Welcome to Sajjanpur


With old man winter making a sudden and very rude appearance at my door, all of a sudden I have oodles of time to devote to catching up on some movies I've been waiting to see. Yesterday I finally managed to watch Shyam Benegal's Welcome To Sajjanpur. I didn't know anything about this movie when I recorded it except I liked the music and it starred Shreyas Talpade, who I had seen and enjoyed in Om Shanti Om.

This is not your typical cookie cutter family drama, masala piece or love story that generally makes up the majority of the Bollywood industry, and it certainly isn't like any movie I've seen so far. Oh sure, it does have a little bit of love story, but there is so much to this movie that is far beyond what I've been exposed to in Hindi cinema so far that I almost felt like I had to do oodles of research just to really understand what I'd seen.

The main vein of the film follows Mahadev (Shreyas), the only educated person in Sajjanpur. Mahadev, an aspiring writer, quickly realizes he can use his literary skills to make money reading and writing letters for the villagers, thus creating all sorts of opportunity for him to become entangled in their lives for good and for bad. Though Mahadev is used as the common link in the movie, Welcome to Sajjanpur is totally character driven, with each of the supporting characters given their own little piece of the pie. We see Yashpal Sharma as the scheming politician, the superstitious mother (Ila Arun) who's desperate to get her daughter married despite her bad stars, a eunuch (Ravi Jhankal) venturing into politics, and a Compounder (Ravi Kishan) crazy in love with a widow (Rajeshwari Sachdeva). Mahadev's personal story is that he falls for a childhood friend, the ever alluring Amrita Rao, whose husband is in Mumbai trying to earn money to bring her there.



Turn away now to miss the spoilers:
While each of the performances had their pluses, it really was the subject matter that held my attention the most. What is a eunich? Do people really marry their daughters off to dogs? Is it so hard to earn a living that one needs to sell their own body parts just to make ends meet? It seems as though Benegal has tried to fit as many social issues as he could into this varital sociological buffet, even approaching widow remarriage, which needlessly culminates into tragedy with an unexpected and unexplained honor killing.
Done with the spoilers.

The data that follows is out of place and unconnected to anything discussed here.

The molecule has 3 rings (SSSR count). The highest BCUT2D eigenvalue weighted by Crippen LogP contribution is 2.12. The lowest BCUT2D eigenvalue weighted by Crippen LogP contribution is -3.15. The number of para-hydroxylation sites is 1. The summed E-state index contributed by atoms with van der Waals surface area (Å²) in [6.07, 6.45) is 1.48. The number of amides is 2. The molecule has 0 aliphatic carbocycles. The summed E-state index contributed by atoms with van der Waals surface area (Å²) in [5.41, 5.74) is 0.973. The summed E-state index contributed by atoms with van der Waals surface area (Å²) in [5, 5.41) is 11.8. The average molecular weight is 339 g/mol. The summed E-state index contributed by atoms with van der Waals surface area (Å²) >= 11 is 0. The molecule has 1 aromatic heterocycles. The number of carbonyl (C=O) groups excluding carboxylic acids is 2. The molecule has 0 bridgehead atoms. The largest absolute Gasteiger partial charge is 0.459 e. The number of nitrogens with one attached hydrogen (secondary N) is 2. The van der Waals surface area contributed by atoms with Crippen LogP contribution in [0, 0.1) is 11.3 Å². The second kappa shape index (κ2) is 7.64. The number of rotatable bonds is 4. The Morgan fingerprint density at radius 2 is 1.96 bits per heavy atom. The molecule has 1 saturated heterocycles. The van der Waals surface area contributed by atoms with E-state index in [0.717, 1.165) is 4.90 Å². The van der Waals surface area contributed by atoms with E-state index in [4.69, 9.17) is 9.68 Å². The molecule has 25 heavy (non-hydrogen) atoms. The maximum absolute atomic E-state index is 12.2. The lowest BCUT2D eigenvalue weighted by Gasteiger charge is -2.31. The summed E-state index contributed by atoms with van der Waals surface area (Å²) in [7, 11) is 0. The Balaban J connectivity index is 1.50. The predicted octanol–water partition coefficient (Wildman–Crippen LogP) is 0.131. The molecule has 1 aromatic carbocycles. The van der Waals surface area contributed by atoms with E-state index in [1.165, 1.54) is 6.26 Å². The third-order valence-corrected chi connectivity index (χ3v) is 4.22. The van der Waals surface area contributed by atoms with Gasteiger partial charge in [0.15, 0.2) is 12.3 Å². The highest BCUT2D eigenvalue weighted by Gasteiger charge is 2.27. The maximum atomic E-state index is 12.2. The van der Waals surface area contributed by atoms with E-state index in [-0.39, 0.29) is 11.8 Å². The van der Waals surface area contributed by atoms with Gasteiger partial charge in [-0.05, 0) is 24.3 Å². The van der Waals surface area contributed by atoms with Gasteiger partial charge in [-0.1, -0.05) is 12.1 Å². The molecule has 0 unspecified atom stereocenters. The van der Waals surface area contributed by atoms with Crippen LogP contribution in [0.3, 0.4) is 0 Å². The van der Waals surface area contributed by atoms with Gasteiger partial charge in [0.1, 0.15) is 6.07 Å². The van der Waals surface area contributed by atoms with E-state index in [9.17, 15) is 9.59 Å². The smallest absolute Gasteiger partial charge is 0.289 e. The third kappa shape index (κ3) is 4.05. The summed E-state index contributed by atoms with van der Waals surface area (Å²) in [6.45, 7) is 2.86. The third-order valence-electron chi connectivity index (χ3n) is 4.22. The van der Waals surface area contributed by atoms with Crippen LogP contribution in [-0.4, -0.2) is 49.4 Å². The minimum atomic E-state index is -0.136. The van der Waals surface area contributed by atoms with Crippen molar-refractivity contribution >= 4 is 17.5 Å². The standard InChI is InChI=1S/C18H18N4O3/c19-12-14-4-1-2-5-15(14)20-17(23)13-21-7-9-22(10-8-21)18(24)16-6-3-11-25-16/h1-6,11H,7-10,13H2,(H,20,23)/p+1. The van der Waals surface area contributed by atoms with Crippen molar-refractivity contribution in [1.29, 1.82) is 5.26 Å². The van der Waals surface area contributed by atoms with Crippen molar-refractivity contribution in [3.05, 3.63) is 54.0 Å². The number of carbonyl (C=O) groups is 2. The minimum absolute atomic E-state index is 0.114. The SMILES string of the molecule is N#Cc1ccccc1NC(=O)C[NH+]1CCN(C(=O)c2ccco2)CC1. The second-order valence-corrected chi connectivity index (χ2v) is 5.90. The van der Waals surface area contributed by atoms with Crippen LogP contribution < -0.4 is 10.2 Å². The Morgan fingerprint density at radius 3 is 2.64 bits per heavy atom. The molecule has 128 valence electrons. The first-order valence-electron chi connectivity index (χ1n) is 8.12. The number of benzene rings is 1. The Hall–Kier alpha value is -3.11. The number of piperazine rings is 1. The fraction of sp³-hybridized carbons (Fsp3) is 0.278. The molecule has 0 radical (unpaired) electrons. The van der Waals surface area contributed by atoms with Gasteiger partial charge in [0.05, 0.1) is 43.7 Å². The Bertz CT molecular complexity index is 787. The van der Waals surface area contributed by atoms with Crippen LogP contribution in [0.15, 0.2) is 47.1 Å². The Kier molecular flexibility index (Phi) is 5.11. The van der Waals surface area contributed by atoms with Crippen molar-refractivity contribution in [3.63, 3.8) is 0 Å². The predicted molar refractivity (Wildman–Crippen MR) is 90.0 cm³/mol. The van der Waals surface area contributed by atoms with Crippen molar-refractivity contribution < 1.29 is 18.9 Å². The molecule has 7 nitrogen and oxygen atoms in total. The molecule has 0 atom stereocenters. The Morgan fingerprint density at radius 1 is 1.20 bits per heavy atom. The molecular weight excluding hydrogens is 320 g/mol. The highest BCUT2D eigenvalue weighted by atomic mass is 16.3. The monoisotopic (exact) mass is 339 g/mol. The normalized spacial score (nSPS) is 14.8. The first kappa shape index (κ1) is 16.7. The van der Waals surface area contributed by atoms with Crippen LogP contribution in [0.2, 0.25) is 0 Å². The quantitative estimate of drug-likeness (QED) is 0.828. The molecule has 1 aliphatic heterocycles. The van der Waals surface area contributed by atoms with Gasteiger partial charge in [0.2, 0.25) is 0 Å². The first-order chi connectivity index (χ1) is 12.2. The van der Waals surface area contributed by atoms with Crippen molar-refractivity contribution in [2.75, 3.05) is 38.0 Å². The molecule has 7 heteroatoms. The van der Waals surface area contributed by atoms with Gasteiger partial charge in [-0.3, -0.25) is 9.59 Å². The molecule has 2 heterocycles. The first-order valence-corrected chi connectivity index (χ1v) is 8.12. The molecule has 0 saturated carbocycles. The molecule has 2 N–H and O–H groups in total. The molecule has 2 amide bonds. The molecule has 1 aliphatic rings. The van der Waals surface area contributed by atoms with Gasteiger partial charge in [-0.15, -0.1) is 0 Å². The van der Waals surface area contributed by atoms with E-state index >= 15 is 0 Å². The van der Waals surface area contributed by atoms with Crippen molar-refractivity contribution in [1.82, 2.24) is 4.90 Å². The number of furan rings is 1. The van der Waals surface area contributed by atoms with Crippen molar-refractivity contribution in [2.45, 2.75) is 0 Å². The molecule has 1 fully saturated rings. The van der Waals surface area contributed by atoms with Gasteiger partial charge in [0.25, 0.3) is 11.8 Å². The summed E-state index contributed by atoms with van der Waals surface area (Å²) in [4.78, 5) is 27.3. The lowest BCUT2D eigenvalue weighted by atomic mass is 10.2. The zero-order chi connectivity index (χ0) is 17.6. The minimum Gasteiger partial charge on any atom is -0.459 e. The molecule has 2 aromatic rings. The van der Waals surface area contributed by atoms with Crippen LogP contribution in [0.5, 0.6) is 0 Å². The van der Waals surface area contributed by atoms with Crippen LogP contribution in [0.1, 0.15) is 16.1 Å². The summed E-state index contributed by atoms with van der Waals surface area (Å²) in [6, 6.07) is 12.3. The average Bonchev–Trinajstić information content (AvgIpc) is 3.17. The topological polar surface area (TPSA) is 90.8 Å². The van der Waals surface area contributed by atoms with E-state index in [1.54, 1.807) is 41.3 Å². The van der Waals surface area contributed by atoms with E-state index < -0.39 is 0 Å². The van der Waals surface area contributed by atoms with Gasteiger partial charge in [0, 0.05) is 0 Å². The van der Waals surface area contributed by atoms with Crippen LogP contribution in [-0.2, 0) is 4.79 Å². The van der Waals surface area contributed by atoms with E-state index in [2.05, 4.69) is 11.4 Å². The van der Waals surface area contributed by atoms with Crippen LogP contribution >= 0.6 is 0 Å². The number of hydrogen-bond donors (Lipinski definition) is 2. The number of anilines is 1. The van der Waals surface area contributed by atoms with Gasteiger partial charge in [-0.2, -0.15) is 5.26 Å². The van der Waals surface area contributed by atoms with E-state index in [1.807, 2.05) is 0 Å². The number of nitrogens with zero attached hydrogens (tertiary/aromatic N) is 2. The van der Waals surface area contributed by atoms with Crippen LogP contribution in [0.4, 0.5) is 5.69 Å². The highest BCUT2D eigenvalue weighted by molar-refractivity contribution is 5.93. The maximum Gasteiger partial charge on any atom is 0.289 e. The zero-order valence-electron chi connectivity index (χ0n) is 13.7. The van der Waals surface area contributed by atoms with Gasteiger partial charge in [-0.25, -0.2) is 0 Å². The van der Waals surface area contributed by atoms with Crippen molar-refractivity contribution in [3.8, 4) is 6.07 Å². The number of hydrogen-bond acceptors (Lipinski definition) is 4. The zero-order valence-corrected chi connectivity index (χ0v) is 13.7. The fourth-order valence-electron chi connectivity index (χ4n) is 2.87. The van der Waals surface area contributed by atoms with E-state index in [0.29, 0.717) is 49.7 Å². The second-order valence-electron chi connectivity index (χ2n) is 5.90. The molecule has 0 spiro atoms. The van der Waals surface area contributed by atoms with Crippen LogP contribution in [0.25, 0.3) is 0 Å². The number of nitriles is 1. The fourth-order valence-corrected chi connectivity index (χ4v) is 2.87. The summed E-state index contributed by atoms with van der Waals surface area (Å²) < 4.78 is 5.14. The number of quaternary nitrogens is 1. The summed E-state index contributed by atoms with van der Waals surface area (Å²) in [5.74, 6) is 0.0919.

For the most part, Welcome to Sajjanpur is a fun movie. The fast paced songs are catchy, the acting is done in fine form (with Shreyas being my favorite of the bunch), and the movie looks good. My only real disappointment with this film was the abrupt ending. We get a very convenient wrap up of everyone's stories, mostly with happy endings. Even Mahadev gets his happy ending even if it comes out of nowhere and then before you know it the credits are rolling.



6 Response to "Welcome to Sajjanpur"

  1. TadyLovesDaniel says:
    December 8, 2009 at 10:32 PM

    I totally agree...this movie was my little gem of the year...I really enjoyed the story...mainly because it is character driven...I loved all the characters..I really hated the ending...Where the heck does this love come from...what on earth would motivate him to write 40 letters convincing her that his love is real...when we, as the audience don't believe it...

  2. shell says:
    December 9, 2009 at 7:50 AM

    Absolutely. I never discussed so much his marriage at the end, but it was so out of nowhere. Don't want to marry a dog? Why not marry me instead and I'll prove how much I love you even though I don't know you. Very unbelievable. And the hangings were so totally unnecessary.

  3. bollyviewer says:
    December 9, 2009 at 2:58 PM

    I adore this film. It may be filmi rural India with rather glorified small-town feel to it, but its so heartwarming and human! Shreyas was, of course, the best part of the film. But I also loved Amrita's story and Shreyas's part in it. I guess Benegal spent so long developing the Shreyas-Amrita track that there was no time left for the actual romance!

    This film would be great if expanded into one of those old-fashioned TV series that Indian TV used to have back in the 80s - each episode featuring the story of one or more inhabitants with a common thread of a "hero/heroine" running through it. (SRK was part of one such lovely series called Circus that focused on the stories of the members of a circus group.)

  4. shell says:
    December 10, 2009 at 7:36 AM

    I could totally see this being expanded in a serial in the format you suggested. It certainly would give each of the characters ample time to develop their stories. I've never seen Circus, but I'd heard of it.

  5. Filmbuff Says:
    December 10, 2009 at 6:19 PM

    I haven't seen this movie yet, i shall post comments after I see it!

  6. shell says:
    December 11, 2009 at 6:36 AM

    Filmbuff, I often feel like I have nothing to say on other people's blogs when it's a movie I haven't seen. There are only so many times you can write: "sounds like a good one. I'll add it to my list" before you start sounding completely redundant! If you get around to it please do come back and let me know what your impressions were.